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June 30, 2014 / catherinebwrites


The World Cup… Brazil… Spain out… England out… Suarez… it’s been a whirl.

Costa Rica beat Greece via penalties in their round of 16 match

Ireland are there so I’m  supporting  the minnows.   last night it was Viva Costa Rica!  Only ten men, their exhaustion pulsating through my TV  screen.   Then comes the Penalty Shootout.   My heart was exploding… my soul was on fire…

 We’d been through this. Italia 90.  We knew how Costa Rican’s watching at home were feeling….   Here’s the piece I wrote at the time.


Ireland had got to the World Cup for the very first time and the TV, the radio and every newspaper in the country were making an unmerciful fuss.   Big Deal I thought.   Take a chill pill.   Football is a game lads, it’s only a game.   However, it was an international competition and Ireland were playing so, I kept an eye on it.   I also thought that I might write a scathingly hilarious article about the idiocies of football and its commentators.

Then came the day that Ireland played against Romania, in Genoa.   I was all set to watch the match because it was, after all, the World Cup and who knew what gems of football idiocy I might glean, when I got a call to tell me that my mother had taken a turn and was seriously ill. Naturally, I forgot about football and went over to her house.   She’d taken several turns in the past year but this one looked to be the most serious yet.   As she lay in the bed, the life seemed to have drained from her.   She couldn’t eat, she couldn’t drink and she could barely speak.   We called the doctor and he immediately ordered an ambulance to take her to hospital.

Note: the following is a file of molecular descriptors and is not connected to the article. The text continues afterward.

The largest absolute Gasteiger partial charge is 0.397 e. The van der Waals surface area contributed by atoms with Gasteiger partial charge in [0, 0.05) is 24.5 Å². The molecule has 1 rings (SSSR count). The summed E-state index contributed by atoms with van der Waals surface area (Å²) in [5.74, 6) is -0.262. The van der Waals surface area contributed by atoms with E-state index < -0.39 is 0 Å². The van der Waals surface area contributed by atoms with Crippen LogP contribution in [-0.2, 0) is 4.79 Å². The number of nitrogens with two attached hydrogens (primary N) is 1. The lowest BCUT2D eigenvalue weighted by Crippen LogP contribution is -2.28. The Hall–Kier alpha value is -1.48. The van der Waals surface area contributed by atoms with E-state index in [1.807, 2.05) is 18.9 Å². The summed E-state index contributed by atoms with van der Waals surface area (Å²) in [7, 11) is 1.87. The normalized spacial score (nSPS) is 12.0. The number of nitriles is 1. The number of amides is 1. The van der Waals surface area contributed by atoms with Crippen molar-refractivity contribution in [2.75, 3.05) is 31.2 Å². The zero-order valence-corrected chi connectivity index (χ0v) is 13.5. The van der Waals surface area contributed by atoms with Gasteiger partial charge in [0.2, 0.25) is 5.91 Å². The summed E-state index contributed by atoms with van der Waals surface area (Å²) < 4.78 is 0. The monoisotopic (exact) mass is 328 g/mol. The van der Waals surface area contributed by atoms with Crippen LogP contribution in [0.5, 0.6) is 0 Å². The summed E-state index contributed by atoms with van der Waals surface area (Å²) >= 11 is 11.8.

I sat by her side waiting and watching.   Every breath looked like it might be her last.   Sometimes she’d let a breath go and seem to stop breathing.   Then, just as I thought this is it, she’d draw another.   Outside, the sun shone but the road was deserted. No traffic, no passers-by. Everyone was inside somewhere, in front of a Television, watching the match.   I waited and watched and watched and waited but still no sign of the ambulance.   What on earth was keeping it?   My mother looked haggard and grey, her eyes were closed and her jaw was sagging.   I was sure she would die before the ambulance arrived.   A neighbour came in and insisted that I take a break while she sat with my mother.

            I went to the kitchen and made some coffee.   Then I wandered into the living-room and switched on the T.V. to see what was happening with the match.   Full time was over and extra time had just finished.   The score was:

Romania 0 – 0 Ireland.

Well at least we hadn’t been beaten.   The players were standing around on the pitch waiting for the penalty shootout. Jack Charlton prowled up and down clutching his cap behind his back.   Packy Bonner pulled on his gloves, and stretched.   I began to feel nervous.

Packy is first up in goal. He blesses himself.   Hagi places the ball on the spot.   He kicks, boom.

Romania 1 – 0 Ireland

Yeah well… even I knew that Hagi was good.  

Lung, the Romanian goalie, replaces Packy.   He looks experienced and crafty.   Kevin Sheedy comes up and boom.   Yes, yes, you little jewel.  

Romania 1 – 1 Ireland

Packy returns.   He dances about on the goal line.   He’s looking better this time.     Lupu places the ball, he kicks…

Romania 2 – 1 Ireland

Ooh well, that’s to be expected.